It makes me worry about the exuberance that has gripped the markets, and I believe it will end badly. Regular readers will know that my fear is not about Greece, or the Brexit, or a strong-dollar induced U.S. slowdown. Rather, my main concern continues to be the disconnect between the market’s expectation about the outlook for U.S. short-term interest rates and that of the Federal Open Market Committee members. It is an accident waiting to happen.
Investors who drill into the Fed’s quarterly forecast summary can see committee members’ expectations for growth, inflation, and the Fed Funds rate for the next few years. For Fed Funds, the median expectation of the 17 FOMC members, last published in late March is 0.625% for end of this year, 1.875% for end of next year, and 3.125% for end of 2017. By contrast, the current futures market has 0.345%, 1.120% and 1.795%. The difference of the three years is 0.280%, 0.755%, and 1.330%, respectively.
Some will be quick to remind me that, so far, the futures markets have been right and the FOMC members wrong… quarter after quarter delaying their scenario for rate hikes to something more like what the market had earlier predicted. Fans of James Surowiecki would not be surprised by the crowd’s wisdom. But, some two-thirds of today’s traders have never operated in a complete Fed tightening cycle. At some point, informed by the largest economics department in the world, the FOMC members will be right and the futures market wrong. My hunch is that time is now imminent.
So here is what my reading of the tea leaves tells me as to the outlook for the two major asset classes. Both bonds and equities are on the verge of a nasty downturn sometime in the year’s second half, precipitated by an adjustment of market expectations to being more in line with those of the FOMC. For bonds, it will be an extension of a cyclical bear market that is already underway; bonds may also be starting a secular bear as well. For stocks, I think it will be a violent correction within a very long-term bull market that may recover much of what it loses within a few months followed by new highs ... something along the lines of 1962 or 1987. Managers should be considering maximum portfolio hedges.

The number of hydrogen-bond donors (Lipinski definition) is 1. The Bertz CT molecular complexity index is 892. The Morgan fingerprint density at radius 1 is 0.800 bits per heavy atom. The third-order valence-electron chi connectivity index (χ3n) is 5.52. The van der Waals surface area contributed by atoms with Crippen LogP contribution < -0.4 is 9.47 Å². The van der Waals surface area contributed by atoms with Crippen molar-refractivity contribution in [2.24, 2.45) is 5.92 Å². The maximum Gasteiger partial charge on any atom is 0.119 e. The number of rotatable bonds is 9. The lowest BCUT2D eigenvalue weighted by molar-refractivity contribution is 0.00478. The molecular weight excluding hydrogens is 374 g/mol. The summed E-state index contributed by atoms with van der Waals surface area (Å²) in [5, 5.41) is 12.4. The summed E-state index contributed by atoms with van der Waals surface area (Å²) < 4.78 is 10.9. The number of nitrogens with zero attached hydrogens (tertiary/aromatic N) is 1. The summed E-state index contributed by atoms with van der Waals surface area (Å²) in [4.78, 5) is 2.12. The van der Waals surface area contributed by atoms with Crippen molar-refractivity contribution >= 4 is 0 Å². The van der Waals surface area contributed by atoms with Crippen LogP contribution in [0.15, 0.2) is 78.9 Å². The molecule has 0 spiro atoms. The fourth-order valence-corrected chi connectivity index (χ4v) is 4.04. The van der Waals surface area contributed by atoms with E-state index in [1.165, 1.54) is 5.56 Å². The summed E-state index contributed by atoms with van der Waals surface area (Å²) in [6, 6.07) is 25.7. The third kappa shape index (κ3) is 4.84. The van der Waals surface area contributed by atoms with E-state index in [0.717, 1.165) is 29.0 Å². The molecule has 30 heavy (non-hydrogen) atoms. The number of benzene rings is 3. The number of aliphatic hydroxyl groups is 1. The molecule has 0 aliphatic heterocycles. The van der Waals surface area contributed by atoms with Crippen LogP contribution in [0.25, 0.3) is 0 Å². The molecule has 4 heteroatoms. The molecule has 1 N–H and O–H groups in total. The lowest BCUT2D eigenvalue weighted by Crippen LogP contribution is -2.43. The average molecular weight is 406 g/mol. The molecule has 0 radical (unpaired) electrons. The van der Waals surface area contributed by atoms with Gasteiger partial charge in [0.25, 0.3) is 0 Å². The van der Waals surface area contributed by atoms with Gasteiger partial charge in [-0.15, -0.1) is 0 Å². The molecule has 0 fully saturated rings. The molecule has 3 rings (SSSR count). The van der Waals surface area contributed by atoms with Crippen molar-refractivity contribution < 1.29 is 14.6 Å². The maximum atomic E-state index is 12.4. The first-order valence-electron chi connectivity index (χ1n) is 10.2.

There will be a new set of forecasts from the FOMC in a couple of weeks. No one knows how the numbers will change. We are to believe that the course of policy is data-dependent, but the recent economic data has been mixed, although beginning to tilt toward gathering strength, e.g. the May employment report. Nevertheless, if the June FOMC numbers come out anywhere near where they were in March, or become more hawkish, I think the markets will react adversely; and begin a correction in both stocks and bonds that will be double-digit in magnitude. I am continuing to raise cash in my personal account.
|Joseph McAlinden, CFA, is the founder of McAlinden Research Partners and its parent company, Catalpa Capital Advisors. He has over 50 years of investment experience. Previously, he was at Morgan Stanley Investment Management for over 12 years, first as chief investment officer and then as chief global strategist. During his 10 year tenure as CIO, Joe was responsible for directing MSIM’s daily investment activities and oversaw more than $400 billion in assets. As chief global strategist, he developed and articulated the firm’s investment policy and outlook. Joe frequently appears in the financial media including Bloomberg Television. Follow JoeMac on Twitter|